I drove over to Paddy Leigh Fermor’s funeral at Dumbleton today. I have no connection with the family. What follows is just a series of observations for other fans who could not be there, separated only by time and distance.
This account of Paddy’s funeral was written and submitted by’Andy’.
Dumbleton is a small Cotswold village set in green pastoral of unripe wheat fields and hay meadows. The honour guard was provided by veterans of the Intelligence Corps, PLF’s old regiment. Two uniformed Intelligence Corps soldiers complete with green lanyards were also present.
The church was full – many men in dark suits and several Greeks among them. A cheery woman welcomed us and a choir in blue smocks crammed into the stalls. As the coffin was borne in by four local undertakers the priest, the Rev Nicholas Carter, intoned, ‘I am the resurrection and the light. Whosoever believeth in me shall never die,’ always the most stirring start to a Church of England funeral.
Sarah Gabriel sang, ‘Amazing Grace,’ her voice filling the church, capturing, perhaps, the loneliness of death and departure. Then Colin Thubron read Sir Thomas Browne – The Garden of Cyrus with its admonition to ‘close the five ports of knowledge.’
We then stood to sing ‘The King of love my shepherd is…’ The second reading was taken from the apocryphal Book of James, chapter XVIII verse two. Mary is just about to give birth to the Christ child. Everything comes to a standstill, frozen for an instance, as the author of their motion is born of woman. The piece was read very competently by Robert Kenward, concluding, ‘And of a sudden all things moved onward in their course.’
The most challenging part of the service must have been the sermon. How does one write and then deliver a eulogy for a man widely revered as the greatest writer in the English language, certainly of his generation, if not the entire cannon?
The genial Reverend Carter mounted the pulpit and cast off with aplomb and bonhomie. Comparing PLF’s life to a ‘wine goblet overflowing with rich red wine,’ he paid tribute to PLF’s wide range of interests and uncanny ability to put people at ease – be they mountain shepherds or English aristocrats. ‘He saw himself first as a solider,’ said Carter. Second he was a writer, using ‘a rich panoply of words.’ Most importantly he paid tribute to PLF’s love of Greece, the country, its culture, its people and ouzo. The vicar startled the congregation briefly by urging us to take up where Patrick Leigh Fermor had left off. Various journalists and writers shifted uneasily in the pews. The day seemed suddenly hotter. ‘….By swimming the Hellespont aged 70,’ Carter went on. A much more realisable aspiration than equalling PLF’s literary fountain.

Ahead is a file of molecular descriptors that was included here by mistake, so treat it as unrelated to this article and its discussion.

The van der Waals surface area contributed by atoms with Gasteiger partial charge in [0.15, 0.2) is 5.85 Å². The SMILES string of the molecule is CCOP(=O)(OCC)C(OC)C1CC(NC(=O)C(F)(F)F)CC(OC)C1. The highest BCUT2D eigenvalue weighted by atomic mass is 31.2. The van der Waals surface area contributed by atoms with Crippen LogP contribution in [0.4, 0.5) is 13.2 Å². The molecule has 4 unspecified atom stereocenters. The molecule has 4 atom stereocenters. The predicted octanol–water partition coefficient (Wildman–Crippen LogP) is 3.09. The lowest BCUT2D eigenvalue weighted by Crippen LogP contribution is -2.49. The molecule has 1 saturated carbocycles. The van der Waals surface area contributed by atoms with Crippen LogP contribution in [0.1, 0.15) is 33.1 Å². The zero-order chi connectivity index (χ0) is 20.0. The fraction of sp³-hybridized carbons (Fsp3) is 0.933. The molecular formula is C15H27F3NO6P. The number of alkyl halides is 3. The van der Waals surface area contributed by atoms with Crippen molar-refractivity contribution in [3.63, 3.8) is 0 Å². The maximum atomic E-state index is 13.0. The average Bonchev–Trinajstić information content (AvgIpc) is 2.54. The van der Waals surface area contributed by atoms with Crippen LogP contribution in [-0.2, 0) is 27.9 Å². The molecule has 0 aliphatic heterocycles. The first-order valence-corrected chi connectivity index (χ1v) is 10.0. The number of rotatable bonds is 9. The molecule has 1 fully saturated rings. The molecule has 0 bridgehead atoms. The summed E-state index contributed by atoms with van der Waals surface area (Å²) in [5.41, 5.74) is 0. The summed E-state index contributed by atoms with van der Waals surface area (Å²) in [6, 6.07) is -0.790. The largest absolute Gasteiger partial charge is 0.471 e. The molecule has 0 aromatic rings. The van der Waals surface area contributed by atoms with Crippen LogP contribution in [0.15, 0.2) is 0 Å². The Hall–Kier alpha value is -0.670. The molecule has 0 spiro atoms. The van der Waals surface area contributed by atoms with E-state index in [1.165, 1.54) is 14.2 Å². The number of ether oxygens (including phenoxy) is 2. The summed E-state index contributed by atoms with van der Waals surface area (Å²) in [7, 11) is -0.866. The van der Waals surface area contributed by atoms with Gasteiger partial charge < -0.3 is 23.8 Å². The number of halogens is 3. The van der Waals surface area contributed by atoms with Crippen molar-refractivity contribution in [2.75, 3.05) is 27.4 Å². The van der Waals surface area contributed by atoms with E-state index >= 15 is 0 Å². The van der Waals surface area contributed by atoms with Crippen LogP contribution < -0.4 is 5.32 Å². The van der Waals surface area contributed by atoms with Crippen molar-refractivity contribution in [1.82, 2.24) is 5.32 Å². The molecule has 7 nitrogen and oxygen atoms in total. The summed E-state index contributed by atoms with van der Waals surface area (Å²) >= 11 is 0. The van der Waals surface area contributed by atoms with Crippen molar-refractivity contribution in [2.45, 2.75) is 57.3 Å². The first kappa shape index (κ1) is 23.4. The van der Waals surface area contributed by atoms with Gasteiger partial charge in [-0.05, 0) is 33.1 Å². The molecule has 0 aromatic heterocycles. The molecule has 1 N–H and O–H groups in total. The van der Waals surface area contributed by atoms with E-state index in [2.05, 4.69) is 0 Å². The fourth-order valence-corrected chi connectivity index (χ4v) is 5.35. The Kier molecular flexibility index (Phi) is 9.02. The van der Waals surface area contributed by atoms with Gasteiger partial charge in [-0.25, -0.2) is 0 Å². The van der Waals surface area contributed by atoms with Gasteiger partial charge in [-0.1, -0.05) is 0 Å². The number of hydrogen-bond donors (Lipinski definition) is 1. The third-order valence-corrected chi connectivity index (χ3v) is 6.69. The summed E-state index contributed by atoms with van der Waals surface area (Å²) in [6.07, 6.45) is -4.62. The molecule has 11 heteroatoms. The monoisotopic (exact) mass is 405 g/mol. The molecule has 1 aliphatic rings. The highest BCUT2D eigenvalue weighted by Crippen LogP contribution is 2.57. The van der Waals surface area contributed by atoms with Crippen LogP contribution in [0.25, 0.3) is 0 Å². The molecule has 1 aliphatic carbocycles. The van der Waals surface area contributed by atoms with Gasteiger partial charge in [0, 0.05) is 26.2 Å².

Of equal importance was his marriage to Joan, daughter of local family, Eyres-Monsell. ‘Joan was a soul mate and it was one of the happiest of marriages with always a deep love and affection between them.’ Sir Patrick, as he was referred to throughout, was always, ‘generous of spirit,’ – the sixth sense still extant in the absence of the other five. Deeply compassionate, PLF, was ‘always an English gentlemen, always impeccably dressed and unfailingly polite….He gave of himself unstintingly to all who needed him.
Quoting St John, ‘I am come that you might have life and have it to the full,’ Carter said, it was as if PLF, ‘picked up this quote and shone a torch on it..’ Nicholas Carter went on, ‘He was in constant celebration of being alive.’ And then ended with a traditional Greek blessing. ‘On touching sand may it always turn to gold.’
After the Lord’s Prayer and a rather wonderful hymn written by J. S. B. Monsell 1811 – 1875. Sarah Gabriel sang again. This must have been planned by the ever humorous PLF a while ago. Sarah Gabriel sang ‘Vedrai Carino,’ from Mozart’s Don Guiovanni. Reading a translation is well worth it. In the song the peasant girl, Zerklina, promises to comfort her lover. ‘You’ll see, dearest, if you’re a good boy what a lovely remedy I’ll give you…’ Clearly Patrick Leigh Fermor’s idea of the kingdom of heaven is wonderfully at variance with that of more serious theologians. The song continues, ‘Do you want to know where I keep it?’
The undertakers and Intelligence Corps had taken up their position, ramrod straight before the coffin, before the song commenced. At its conclusion they bore Patrick Leigh Fermor to his final resting place in the east of the country churchyard as Dr Alastair Kiszeley played the ‘Flowers of the Forest’ on the bagpipes outside. A bugler from the Irish Guards – PLF’s first regiment – immaculate in mirror finished boots, scarlet tunic and Bearskin, delivered the Last Post…note perfect.
Afterwards we approached the grave and threw pecks of confetti down. The sun shone throughout.
Behind the church an elderly couple were watering their garden. Despite his many travels and the inspiring association with Greece, Paddy Leigh Fermor lived and died an Englishman. An officer and a gentleman, he lies at home beside his adored wife deep in the English countryside. England may not always realise it but she is the richer for his courage, his bravery and his superlative blessing of her language. Rest in peace.